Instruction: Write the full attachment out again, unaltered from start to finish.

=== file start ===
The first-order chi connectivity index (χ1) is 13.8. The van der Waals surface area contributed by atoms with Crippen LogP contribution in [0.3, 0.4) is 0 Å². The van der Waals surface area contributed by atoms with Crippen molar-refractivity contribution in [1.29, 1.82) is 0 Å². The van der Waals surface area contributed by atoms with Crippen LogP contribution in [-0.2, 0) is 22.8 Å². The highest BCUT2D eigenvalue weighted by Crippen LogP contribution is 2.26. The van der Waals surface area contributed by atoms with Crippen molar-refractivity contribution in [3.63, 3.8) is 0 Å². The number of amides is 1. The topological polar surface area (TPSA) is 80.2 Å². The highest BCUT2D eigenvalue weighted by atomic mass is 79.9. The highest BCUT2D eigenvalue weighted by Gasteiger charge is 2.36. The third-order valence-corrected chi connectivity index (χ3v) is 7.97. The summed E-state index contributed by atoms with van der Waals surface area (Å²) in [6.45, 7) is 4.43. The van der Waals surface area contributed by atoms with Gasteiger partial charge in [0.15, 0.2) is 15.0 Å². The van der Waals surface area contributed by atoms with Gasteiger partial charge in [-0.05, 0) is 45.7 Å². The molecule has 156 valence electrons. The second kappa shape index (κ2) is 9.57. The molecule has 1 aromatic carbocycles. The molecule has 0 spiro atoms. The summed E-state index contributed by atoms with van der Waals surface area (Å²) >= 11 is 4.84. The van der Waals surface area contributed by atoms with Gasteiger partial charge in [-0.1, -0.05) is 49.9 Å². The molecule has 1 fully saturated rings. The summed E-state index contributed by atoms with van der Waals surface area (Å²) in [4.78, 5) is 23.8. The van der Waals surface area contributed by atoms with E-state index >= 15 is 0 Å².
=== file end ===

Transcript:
The first-order chi connectivity index (χ1) is 13.8. The van der Waals surface area contributed by atoms with Crippen LogP contribution in [0.3, 0.4) is 0 Å². The van der Waals surface area contributed by atoms with Crippen molar-refractivity contribution in [1.29, 1.82) is 0 Å². The van der Waals surface area contributed by atoms with Crippen LogP contribution in [-0.2, 0) is 22.8 Å². The highest BCUT2D eigenvalue weighted by Crippen LogP contribution is 2.26. The van der Waals surface area contributed by atoms with Crippen molar-refractivity contribution in [3.63, 3.8) is 0 Å². The number of amides is 1. The topological polar surface area (TPSA) is 80.2 Å². The highest BCUT2D eigenvalue weighted by atomic mass is 79.9. The highest BCUT2D eigenvalue weighted by Gasteiger charge is 2.36. The third-order valence-corrected chi connectivity index (χ3v) is 7.97. The summed E-state index contributed by atoms with van der Waals surface area (Å²) in [6.45, 7) is 4.43. The van der Waals surface area contributed by atoms with Gasteiger partial charge in [0.15, 0.2) is 15.0 Å². The van der Waals surface area contributed by atoms with Gasteiger partial charge in [-0.05, 0) is 45.7 Å². The molecule has 156 valence electrons. The second kappa shape index (κ2) is 9.57. The molecule has 1 aromatic carbocycles. The molecule has 0 spiro atoms. The summed E-state index contributed by atoms with van der Waals surface area (Å²) >= 11 is 4.84. The van der Waals surface area contributed by atoms with Gasteiger partial charge in [-0.1, -0.05) is 49.9 Å². The molecule has 1 fully saturated rings. The summed E-state index contributed by atoms with van der Waals surface area (Å²) in [4.78, 5) is 23.8. The van der Waals surface area contributed by atoms with E-state index >= 15 is 0 Å².